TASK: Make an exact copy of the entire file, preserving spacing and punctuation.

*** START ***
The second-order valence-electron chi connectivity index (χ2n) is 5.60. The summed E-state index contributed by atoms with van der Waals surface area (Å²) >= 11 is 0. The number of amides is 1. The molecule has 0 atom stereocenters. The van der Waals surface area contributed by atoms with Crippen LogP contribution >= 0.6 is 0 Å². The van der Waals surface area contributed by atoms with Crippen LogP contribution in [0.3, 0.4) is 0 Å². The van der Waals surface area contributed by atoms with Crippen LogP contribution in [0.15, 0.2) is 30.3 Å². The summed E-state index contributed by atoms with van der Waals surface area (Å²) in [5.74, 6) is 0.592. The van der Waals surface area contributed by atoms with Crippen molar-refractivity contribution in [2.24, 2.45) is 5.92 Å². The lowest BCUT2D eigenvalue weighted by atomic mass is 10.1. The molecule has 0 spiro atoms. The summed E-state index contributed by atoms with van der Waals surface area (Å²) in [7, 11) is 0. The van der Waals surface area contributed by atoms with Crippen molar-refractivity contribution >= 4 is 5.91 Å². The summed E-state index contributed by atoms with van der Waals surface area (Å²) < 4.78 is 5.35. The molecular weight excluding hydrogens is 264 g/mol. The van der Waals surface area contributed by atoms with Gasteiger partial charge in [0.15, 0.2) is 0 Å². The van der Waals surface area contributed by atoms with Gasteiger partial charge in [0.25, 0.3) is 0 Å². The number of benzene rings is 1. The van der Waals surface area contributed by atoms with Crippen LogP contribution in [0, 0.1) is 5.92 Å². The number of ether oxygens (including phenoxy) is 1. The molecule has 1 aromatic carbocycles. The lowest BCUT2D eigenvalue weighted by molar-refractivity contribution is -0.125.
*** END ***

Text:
The second-order valence-electron chi connectivity index (χ2n) is 5.60. The summed E-state index contributed by atoms with van der Waals surface area (Å²) >= 11 is 0. The number of amides is 1. The molecule has 0 atom stereocenters. The van der Waals surface area contributed by atoms with Crippen LogP contribution >= 0.6 is 0 Å². The van der Waals surface area contributed by atoms with Crippen LogP contribution in [0.3, 0.4) is 0 Å². The van der Waals surface area contributed by atoms with Crippen LogP contribution in [0.15, 0.2) is 30.3 Å². The summed E-state index contributed by atoms with van der Waals surface area (Å²) in [5.74, 6) is 0.592. The van der Waals surface area contributed by atoms with Crippen molar-refractivity contribution in [2.24, 2.45) is 5.92 Å². The lowest BCUT2D eigenvalue weighted by atomic mass is 10.1. The molecule has 0 spiro atoms. The summed E-state index contributed by atoms with van der Waals surface area (Å²) in [7, 11) is 0. The van der Waals surface area contributed by atoms with Crippen molar-refractivity contribution >= 4 is 5.91 Å². The summed E-state index contributed by atoms with van der Waals surface area (Å²) < 4.78 is 5.35. The molecular weight excluding hydrogens is 264 g/mol. The van der Waals surface area contributed by atoms with Gasteiger partial charge in [0.15, 0.2) is 0 Å². The van der Waals surface area contributed by atoms with Gasteiger partial charge in [0.25, 0.3) is 0 Å². The number of benzene rings is 1. The van der Waals surface area contributed by atoms with Crippen LogP contribution in [0, 0.1) is 5.92 Å². The number of ether oxygens (including phenoxy) is 1. The molecule has 1 aromatic carbocycles. The lowest BCUT2D eigenvalue weighted by molar-refractivity contribution is -0.125.